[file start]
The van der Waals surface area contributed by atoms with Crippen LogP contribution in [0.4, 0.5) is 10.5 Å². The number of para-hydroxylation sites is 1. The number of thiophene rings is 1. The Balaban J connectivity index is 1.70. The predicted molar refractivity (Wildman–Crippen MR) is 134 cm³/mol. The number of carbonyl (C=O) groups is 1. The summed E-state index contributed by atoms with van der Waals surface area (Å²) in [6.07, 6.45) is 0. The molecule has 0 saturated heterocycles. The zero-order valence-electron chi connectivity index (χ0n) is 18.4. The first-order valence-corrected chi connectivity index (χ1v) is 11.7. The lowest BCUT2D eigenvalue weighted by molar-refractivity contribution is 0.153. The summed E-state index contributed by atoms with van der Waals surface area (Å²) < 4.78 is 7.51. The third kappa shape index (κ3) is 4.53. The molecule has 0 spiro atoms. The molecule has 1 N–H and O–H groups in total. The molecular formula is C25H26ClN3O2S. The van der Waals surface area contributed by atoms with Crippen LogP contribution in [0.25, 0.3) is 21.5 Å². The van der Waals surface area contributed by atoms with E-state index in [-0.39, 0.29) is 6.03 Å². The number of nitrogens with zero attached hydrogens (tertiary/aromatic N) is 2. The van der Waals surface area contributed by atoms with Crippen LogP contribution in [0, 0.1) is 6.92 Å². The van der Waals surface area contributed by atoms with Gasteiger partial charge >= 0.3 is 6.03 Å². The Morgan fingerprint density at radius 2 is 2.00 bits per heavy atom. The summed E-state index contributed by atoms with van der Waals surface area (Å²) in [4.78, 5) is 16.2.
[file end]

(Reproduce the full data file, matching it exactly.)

The van der Waals surface area contributed by atoms with Crippen LogP contribution in [0.4, 0.5) is 10.5 Å². The number of para-hydroxylation sites is 1. The number of thiophene rings is 1. The Balaban J connectivity index is 1.70. The predicted molar refractivity (Wildman–Crippen MR) is 134 cm³/mol. The number of carbonyl (C=O) groups is 1. The summed E-state index contributed by atoms with van der Waals surface area (Å²) in [6.07, 6.45) is 0. The molecule has 0 saturated heterocycles. The zero-order valence-electron chi connectivity index (χ0n) is 18.4. The first-order valence-corrected chi connectivity index (χ1v) is 11.7. The lowest BCUT2D eigenvalue weighted by molar-refractivity contribution is 0.153. The summed E-state index contributed by atoms with van der Waals surface area (Å²) < 4.78 is 7.51. The third kappa shape index (κ3) is 4.53. The molecule has 0 spiro atoms. The molecule has 1 N–H and O–H groups in total. The molecular formula is C25H26ClN3O2S. The van der Waals surface area contributed by atoms with Crippen LogP contribution in [0.25, 0.3) is 21.5 Å². The van der Waals surface area contributed by atoms with E-state index in [-0.39, 0.29) is 6.03 Å². The number of nitrogens with zero attached hydrogens (tertiary/aromatic N) is 2. The van der Waals surface area contributed by atoms with Crippen LogP contribution in [0, 0.1) is 6.92 Å². The van der Waals surface area contributed by atoms with Gasteiger partial charge >= 0.3 is 6.03 Å². The Morgan fingerprint density at radius 2 is 2.00 bits per heavy atom. The summed E-state index contributed by atoms with van der Waals surface area (Å²) in [4.78, 5) is 16.2.